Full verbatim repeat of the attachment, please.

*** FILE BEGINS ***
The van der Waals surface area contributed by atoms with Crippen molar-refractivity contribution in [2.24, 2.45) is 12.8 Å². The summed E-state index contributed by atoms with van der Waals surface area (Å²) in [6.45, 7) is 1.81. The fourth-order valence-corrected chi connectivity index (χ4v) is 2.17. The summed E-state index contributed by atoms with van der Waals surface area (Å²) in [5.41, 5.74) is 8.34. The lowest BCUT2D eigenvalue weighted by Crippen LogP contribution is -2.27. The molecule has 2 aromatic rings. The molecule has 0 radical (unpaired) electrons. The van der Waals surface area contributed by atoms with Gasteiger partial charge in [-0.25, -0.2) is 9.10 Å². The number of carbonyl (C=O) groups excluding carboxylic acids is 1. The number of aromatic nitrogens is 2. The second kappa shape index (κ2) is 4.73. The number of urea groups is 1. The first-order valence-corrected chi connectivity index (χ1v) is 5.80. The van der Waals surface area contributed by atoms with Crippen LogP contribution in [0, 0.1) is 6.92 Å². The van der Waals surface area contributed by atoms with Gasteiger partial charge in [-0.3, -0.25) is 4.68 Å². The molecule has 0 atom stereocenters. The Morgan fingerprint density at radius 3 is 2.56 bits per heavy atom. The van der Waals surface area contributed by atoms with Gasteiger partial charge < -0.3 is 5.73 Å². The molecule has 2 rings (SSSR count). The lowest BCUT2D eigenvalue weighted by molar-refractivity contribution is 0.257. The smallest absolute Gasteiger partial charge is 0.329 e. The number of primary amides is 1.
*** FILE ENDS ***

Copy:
The van der Waals surface area contributed by atoms with Crippen molar-refractivity contribution in [2.24, 2.45) is 12.8 Å². The summed E-state index contributed by atoms with van der Waals surface area (Å²) in [6.45, 7) is 1.81. The fourth-order valence-corrected chi connectivity index (χ4v) is 2.17. The summed E-state index contributed by atoms with van der Waals surface area (Å²) in [5.41, 5.74) is 8.34. The lowest BCUT2D eigenvalue weighted by Crippen LogP contribution is -2.27. The molecule has 2 aromatic rings. The molecule has 0 radical (unpaired) electrons. The van der Waals surface area contributed by atoms with Gasteiger partial charge in [-0.25, -0.2) is 9.10 Å². The number of carbonyl (C=O) groups excluding carboxylic acids is 1. The number of aromatic nitrogens is 2. The second kappa shape index (κ2) is 4.73. The number of urea groups is 1. The first-order valence-corrected chi connectivity index (χ1v) is 5.80. The van der Waals surface area contributed by atoms with Crippen LogP contribution in [0, 0.1) is 6.92 Å². The van der Waals surface area contributed by atoms with Gasteiger partial charge in [-0.3, -0.25) is 4.68 Å². The molecule has 0 atom stereocenters. The Morgan fingerprint density at radius 3 is 2.56 bits per heavy atom. The van der Waals surface area contributed by atoms with Gasteiger partial charge < -0.3 is 5.73 Å². The molecule has 2 rings (SSSR count). The lowest BCUT2D eigenvalue weighted by molar-refractivity contribution is 0.257. The smallest absolute Gasteiger partial charge is 0.329 e. The number of primary amides is 1.